Homeownership costs increased sharply last quarter. Rising home prices combined with the highest mortgage rates in more than two years to drop the National Association of Homebuilders' Home Opportunity Index to its lowest point since 2008.
For the first time in 20 quarters, fewer than 65% of U.S. homes were affordable to households earning the national median income.
Is now a good time to buy a home? It depends on your perspective.
Thursday, the National Association of Home Builders released its Housing Opportunity Index (HOI) for this year's third quarter.
The HOI is a quarterly home affordability gauge which tracks the typical U.S. household's ability to purchase the typical U.S. home across 225 metropolitan areas. It uses the median home sale price for an area, identifies the average 30-year fixed rate mortgage rate, then projects what a typical housing payment would be.
According to the home builder trade group, an "affordable" home is one for which the monthly mortgage payment is 28% or less of the area's median household monthly income. The index assumes a 10% downpayment on the home.
Last quarter, 64.5 percent of U.S. homes were affordable for households earning the national median income of $64,400 last quarter.
The reading is a 4.8 percentage point drop from the quarter prior. This marks the most rapid quarter-over-quarter decline in home affordability since the NAHB began tracking such data in 2005.
Throughout the last three quarters, affordability has been in steady decline :
Throughout this time frame, the median U.S. home sales price climbed 7% to $211,000, the average mortgage rate used by the NAHB index rose 0.72 percentage points to 4.45%; and, the median U.S. household remained unchanged.
For this quarter, though, home affordability appears better. Home prices are still rising in many U.S. markets, but mortgage rates have dropped sharply since peaking in mid-August.
Today's U.S. home buyer has 6% more purchasing power as compared to last quarter.
Like all things in real estate, home affordability is a local phenomenon. Home prices, mortgage rates and household incomes vary by region, and so does the Home Opportunity Index.
"Small" markets dominated second quarter index results. "Large" markets fared poorly.
The Kokomo, Indiana area was ranked as last quarter's most affordable housing market. 96.9% of all homes sold were affordable to families earning the area's median income of $60,100. Roughly fifty-six thousand people live in the Kokomo region.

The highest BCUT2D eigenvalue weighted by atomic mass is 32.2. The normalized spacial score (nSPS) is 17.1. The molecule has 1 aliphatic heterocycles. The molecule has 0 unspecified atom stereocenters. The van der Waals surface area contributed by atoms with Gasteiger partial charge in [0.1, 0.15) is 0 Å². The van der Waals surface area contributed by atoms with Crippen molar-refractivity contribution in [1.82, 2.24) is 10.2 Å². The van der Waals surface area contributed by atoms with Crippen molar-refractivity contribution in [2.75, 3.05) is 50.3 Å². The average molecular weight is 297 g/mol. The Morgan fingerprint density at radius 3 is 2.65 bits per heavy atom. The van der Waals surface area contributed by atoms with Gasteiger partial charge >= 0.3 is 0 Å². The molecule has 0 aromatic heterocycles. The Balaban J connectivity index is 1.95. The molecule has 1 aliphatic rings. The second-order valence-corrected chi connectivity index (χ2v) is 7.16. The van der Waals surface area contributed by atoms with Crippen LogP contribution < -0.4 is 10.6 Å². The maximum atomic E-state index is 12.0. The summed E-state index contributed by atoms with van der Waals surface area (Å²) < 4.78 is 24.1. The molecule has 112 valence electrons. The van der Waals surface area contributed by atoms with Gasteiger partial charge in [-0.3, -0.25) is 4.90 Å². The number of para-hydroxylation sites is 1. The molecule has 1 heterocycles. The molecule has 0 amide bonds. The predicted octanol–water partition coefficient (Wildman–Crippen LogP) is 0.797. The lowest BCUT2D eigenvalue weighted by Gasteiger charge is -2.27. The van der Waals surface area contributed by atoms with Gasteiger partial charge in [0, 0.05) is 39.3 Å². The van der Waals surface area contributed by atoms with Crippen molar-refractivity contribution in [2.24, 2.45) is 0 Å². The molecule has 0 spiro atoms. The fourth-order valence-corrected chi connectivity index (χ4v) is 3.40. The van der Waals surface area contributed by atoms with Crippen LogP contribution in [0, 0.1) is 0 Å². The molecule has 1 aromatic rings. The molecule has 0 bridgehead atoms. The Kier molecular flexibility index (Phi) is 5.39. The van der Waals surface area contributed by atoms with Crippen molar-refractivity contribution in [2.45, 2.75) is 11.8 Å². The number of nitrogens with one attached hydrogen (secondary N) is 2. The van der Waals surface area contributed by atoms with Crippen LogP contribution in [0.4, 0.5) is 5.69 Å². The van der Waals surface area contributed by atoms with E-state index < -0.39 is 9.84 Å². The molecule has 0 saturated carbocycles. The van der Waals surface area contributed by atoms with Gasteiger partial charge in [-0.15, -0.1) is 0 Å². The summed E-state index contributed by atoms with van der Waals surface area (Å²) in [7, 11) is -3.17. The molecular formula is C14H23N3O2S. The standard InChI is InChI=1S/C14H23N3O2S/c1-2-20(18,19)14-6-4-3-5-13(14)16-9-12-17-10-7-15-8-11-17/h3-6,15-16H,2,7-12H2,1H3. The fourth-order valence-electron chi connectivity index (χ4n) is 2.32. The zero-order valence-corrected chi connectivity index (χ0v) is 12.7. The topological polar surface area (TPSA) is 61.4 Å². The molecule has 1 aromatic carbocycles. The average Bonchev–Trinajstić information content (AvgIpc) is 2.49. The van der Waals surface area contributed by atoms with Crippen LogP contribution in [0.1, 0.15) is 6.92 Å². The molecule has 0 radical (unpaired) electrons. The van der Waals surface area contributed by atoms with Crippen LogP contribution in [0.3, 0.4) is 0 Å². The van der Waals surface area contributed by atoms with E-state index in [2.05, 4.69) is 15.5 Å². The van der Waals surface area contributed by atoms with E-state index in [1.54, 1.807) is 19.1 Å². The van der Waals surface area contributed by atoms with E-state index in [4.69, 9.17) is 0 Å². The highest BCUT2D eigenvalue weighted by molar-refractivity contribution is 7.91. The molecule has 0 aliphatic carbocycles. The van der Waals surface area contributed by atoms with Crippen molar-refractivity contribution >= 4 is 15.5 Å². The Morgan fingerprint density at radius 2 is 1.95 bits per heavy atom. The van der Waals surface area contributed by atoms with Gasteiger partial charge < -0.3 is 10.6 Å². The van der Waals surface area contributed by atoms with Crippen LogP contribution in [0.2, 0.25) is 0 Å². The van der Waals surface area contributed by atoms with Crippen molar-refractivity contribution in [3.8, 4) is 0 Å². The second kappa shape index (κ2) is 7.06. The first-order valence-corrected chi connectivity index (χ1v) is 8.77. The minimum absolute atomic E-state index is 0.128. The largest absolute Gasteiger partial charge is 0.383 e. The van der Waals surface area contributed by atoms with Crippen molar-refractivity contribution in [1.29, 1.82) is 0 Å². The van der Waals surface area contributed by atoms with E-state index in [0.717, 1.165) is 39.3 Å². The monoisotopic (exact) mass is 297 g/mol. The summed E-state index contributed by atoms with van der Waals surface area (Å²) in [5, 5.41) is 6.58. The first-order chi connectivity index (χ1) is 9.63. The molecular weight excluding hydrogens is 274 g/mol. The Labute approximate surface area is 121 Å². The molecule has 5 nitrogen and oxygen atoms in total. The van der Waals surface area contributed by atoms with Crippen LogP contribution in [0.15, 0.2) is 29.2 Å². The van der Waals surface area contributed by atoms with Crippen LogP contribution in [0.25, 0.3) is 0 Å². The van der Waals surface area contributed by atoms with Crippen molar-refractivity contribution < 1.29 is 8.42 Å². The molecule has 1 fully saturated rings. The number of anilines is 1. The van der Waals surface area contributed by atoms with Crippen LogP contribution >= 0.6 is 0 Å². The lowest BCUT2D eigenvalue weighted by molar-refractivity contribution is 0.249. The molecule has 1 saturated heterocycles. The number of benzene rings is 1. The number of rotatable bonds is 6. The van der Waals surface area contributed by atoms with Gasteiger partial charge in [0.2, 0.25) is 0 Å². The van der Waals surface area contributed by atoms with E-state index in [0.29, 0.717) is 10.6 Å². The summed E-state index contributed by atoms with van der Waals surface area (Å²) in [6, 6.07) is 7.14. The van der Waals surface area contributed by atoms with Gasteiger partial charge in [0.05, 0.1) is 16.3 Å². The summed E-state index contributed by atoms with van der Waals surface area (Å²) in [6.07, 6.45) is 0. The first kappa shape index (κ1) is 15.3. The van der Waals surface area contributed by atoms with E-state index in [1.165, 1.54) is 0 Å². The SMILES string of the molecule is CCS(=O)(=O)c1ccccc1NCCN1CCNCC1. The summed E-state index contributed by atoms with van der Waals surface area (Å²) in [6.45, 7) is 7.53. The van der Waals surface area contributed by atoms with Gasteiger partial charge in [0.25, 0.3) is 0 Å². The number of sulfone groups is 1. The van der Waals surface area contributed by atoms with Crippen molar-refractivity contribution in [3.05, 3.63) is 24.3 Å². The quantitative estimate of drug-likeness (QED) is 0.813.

Other small market cities with high affordability rankings include Vineland/Millville, New Jersey (96.0%); Davenport, Iowa (93.8); Syracuse, New York (93.3); and, Bay City, Michigan (92.4).
The top major market was the Indianapolis, Indiana area. The Indiana capitol posted an affordability ranking of 93.3.
Meanwhile, at the low-end of the affordability spectrum, for the 3rd consecutive quarter, the San Francisco-San Mateo-San Jose, California area ranked at the top. Just 16% of families earning the area's median income of $101,200 can afford to buy homes in California's Bay Area.
The median sales price was $7779,000 last quarter.
From 2008-2012, home prices dropped and so did mortgage rates. The combination helped to push home affordability to all-time record levels. This year, that trend has reversed. It's getting tougher to find "great deals" in housing. Affordability falls month by month by month.
Today's home buyers would do well to take note of the market. Low- and no-downpayment programs exist but monthly payments have increased. Write that offer soon. By 2014, affordability may be even worse.
If you plan to buy a home in the next 12 months, take a look at today's rates first. See how much home you can afford and consider getting pre-qualified. It's never too soon to start planning for a home. Plus, rates are available with no cost or obligation whatsoever.
The information contained on The Mortgage Reports website is for informational purposes only and is not an advertisement for products offered by Full Beaker. The views and opinions expressed herein are those of the author and do not reflect the policy or position of Full Beaker, its officers, parent, or affiliates.
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